Everyone goes home. I am given a set of instructions: things to look out for, when to call with concerns, etc.  Then, assuming I have already used the toilet (an important part of the recovery process!), everyone goes home.  Well...everyone except for my wonderful in-laws, who stay the night to wrangle the older kids and help feed us the next day.  They're fantastic, really - but I don't want to make you jealous, so I won't go into all they do for us during that time.  Let's just say, we are very blessed!

That's it.  We snuggle into bed and go to sleep, thankful and exhausted.

And if we're very, very lucky, the baby sleeps too.

*All photos are courtesy of Amanda at A.R.T. Photography.  Please visit her website for more gorgeous examples of her work. HERE is a link to her Facebook page.  More birth photos to come!

Wednesday, January 8, 2014

Thursday, January 2, 2014

Ella's Birth Story

Waiting to go into labor for the sixth time, I tried to be patient...and I think overall I succeeded.  Over the years I have learned that my babies come later than they do for many women, and I've made an uneasy peace with that.  And yet as that 40 weeks mark drew near, I couldn't help but wonder if this might be the birth that would surprise us all - might this baby be a little more eager to leave my womb?

The answer to that question was "no."  And although I started having more and more regular contractions around 37 weeks, the time went on and still my baby remained comfortably tucked away.  I sighed and wished things were different, but I reminded myself regularly that our babies have always come when they were ready, and the healthy, smooth labors and births have always been worth the wait...and of course, the healthy baby.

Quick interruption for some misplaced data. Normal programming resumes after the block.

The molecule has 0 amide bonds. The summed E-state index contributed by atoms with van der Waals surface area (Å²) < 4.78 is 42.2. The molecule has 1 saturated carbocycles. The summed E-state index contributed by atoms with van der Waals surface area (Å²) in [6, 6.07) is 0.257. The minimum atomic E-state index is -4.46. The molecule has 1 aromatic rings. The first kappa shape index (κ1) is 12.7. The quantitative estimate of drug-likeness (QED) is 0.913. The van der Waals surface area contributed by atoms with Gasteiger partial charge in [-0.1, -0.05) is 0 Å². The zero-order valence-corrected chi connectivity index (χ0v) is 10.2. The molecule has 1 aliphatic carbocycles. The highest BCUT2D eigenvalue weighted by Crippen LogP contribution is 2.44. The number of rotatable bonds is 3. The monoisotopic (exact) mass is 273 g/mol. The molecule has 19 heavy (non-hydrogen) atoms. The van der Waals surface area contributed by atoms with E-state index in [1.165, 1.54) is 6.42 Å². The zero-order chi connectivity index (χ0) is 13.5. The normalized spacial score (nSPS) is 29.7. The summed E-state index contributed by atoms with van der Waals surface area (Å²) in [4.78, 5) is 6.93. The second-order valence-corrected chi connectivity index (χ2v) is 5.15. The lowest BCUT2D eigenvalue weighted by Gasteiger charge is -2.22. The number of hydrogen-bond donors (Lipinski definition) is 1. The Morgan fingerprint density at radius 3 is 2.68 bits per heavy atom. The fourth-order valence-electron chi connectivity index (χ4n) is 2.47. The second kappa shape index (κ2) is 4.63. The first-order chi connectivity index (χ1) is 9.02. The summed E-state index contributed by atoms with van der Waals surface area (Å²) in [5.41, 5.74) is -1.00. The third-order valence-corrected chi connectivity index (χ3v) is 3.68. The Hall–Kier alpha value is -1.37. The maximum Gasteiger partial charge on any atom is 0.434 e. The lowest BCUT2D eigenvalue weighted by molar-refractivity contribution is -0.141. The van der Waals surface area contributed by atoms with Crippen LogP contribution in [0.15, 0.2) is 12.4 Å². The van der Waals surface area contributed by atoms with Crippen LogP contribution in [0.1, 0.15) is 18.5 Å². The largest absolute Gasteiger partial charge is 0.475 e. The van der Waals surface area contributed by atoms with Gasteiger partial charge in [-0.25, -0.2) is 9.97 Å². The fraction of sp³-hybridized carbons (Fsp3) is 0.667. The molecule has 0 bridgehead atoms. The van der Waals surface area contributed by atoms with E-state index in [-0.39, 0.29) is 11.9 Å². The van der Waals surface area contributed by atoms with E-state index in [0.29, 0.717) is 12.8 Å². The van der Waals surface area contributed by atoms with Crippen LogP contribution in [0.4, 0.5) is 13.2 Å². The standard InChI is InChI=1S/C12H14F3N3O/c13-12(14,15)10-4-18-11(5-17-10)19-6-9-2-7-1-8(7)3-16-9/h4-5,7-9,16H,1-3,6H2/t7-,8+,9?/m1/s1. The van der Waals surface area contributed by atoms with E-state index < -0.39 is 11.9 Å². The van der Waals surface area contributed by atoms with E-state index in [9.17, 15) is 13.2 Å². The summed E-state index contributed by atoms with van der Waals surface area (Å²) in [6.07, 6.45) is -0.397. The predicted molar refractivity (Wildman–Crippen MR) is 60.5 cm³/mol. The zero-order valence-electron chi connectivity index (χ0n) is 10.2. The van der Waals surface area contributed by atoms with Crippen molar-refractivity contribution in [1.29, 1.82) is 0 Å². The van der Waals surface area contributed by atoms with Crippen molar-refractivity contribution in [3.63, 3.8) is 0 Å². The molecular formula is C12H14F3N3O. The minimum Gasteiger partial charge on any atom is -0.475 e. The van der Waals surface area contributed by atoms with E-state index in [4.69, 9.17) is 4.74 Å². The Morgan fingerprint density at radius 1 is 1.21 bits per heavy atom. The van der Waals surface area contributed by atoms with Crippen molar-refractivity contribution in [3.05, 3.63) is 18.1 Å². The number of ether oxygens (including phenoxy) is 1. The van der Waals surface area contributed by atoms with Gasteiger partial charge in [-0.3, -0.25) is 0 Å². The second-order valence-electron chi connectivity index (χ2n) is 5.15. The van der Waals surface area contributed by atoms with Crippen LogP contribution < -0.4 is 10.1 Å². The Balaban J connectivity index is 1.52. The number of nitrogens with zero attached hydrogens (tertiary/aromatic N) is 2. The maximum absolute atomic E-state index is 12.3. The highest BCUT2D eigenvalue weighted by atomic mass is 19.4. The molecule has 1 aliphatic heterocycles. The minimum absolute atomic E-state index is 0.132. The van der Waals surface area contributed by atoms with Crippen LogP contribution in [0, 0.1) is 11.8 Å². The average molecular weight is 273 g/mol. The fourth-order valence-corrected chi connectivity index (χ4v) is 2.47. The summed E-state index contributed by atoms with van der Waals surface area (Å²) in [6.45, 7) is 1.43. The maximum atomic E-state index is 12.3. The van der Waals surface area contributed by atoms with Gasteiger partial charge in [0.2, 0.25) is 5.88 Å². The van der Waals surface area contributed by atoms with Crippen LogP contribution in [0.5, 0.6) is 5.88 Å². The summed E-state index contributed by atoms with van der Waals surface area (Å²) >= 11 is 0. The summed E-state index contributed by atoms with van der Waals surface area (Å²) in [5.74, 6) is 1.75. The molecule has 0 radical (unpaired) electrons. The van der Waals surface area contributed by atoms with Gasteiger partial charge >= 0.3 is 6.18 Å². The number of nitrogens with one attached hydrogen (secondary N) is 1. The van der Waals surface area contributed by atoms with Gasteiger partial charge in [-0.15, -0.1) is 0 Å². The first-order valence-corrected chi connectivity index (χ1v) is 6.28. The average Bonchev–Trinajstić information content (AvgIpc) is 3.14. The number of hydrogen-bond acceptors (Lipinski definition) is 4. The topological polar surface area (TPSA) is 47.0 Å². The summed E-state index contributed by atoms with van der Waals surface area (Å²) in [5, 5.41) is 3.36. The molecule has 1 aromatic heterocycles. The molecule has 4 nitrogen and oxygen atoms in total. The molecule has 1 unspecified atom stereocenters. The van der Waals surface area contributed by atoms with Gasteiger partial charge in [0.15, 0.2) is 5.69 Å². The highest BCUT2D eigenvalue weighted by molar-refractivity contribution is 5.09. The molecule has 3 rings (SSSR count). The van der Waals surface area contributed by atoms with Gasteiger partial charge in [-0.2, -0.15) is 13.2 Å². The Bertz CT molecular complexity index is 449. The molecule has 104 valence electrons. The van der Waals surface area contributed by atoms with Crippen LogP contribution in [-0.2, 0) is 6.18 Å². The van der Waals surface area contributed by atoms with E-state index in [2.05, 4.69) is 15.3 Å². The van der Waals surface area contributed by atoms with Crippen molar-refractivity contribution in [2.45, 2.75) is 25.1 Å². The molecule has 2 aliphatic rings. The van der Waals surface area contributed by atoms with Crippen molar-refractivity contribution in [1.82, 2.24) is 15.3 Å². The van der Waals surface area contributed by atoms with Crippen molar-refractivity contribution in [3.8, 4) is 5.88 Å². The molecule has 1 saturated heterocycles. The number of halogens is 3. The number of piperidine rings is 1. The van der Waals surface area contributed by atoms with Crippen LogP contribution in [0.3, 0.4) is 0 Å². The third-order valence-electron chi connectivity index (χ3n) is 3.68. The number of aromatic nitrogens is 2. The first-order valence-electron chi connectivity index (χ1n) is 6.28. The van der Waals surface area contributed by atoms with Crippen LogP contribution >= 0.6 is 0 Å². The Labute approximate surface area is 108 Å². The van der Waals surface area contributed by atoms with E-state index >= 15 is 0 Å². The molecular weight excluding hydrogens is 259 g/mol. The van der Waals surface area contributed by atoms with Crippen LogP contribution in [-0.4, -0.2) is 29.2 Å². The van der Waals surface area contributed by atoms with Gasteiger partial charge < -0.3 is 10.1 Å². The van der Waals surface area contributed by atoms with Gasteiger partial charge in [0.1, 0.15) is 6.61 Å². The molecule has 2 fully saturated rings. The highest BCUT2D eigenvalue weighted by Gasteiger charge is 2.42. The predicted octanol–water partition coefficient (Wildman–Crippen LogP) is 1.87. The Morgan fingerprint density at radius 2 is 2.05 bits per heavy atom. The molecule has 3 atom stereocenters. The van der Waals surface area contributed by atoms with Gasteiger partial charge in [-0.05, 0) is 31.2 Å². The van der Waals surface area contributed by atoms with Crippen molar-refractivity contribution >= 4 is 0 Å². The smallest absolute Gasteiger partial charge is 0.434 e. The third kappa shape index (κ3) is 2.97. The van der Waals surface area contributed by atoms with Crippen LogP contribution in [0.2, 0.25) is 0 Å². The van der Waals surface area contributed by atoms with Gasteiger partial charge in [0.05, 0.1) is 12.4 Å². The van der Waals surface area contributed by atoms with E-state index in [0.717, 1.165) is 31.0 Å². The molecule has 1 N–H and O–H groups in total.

On Friday night, when I was 41 weeks and 3 days, my husband and I turned in early.  We'd been trying to do that as often as possible, since we well remembered how difficult it could be to be labor while exhausted.  Our last two babies had been evening births after an afternoon of labor, but who could say how this one would go?

Two hours later I awoke to the sensation of a warm spurt of wetness between my legs.  I slipped out of bed and got the testing strips my midwife had given me.  Was this amniotic fluid?  The amount and the fact that my testing strip turned blue led me to believe that it was.  A few minutes later I climbed back into bed to wait.  Would contractions start soon?  They did, and with a tinge of intensity which had been missing from the previous few weeks' warm-up.  Still, they weren't too painful yet, so I tried to rest.  My husband Jeff sensed that something was afoot, and although I encouraged him to go back to sleep, he wanted to know what was going on.  Before very long we decided to call my midwife Katherine, to let her know what was going on.  After all, this was our sixth birth - and her instructions said to call her immediately if the waters broke.  We decided that I would call her back when things were more exciting.  I also called my friend Michele, who was planning to join us for the labor in the role of a doula.  She had a 2-3 hour drive to get to our house, so I wanted to give her plenty of time. Around 1:30 AM we called Jeff's parents, who would come for the birth and to watch over our children.  During all this time I continued to have contractions at 9-10 minutes apart (some a bit closer), the low, crampy variety.  I also began to experience loose bowels -- a signal that birth is in the not-too-distant future -- which was to continue through early afternoon.

Michele arrived around 3:00 AM, and my in-laws not too long after that.  And then one of my great labor-fears came true: things petered out.  My contractions grew irregular and less noteworthy, and by 6:00 AM things seemed to have pretty much stopped.  We tried a variety of different techniques to get things rolling again - massage, essential oils, lunges.  And Jeff and I rested a bit here and there.  I talked to my midwife again around 6:00 AM, and then I slipped into the bathroom to shower.  I felt so discouraged at that moment.  What was going on?  Why had my labor stalled?  Had we called everyone here for nothing?  I was horrified.  What had I done?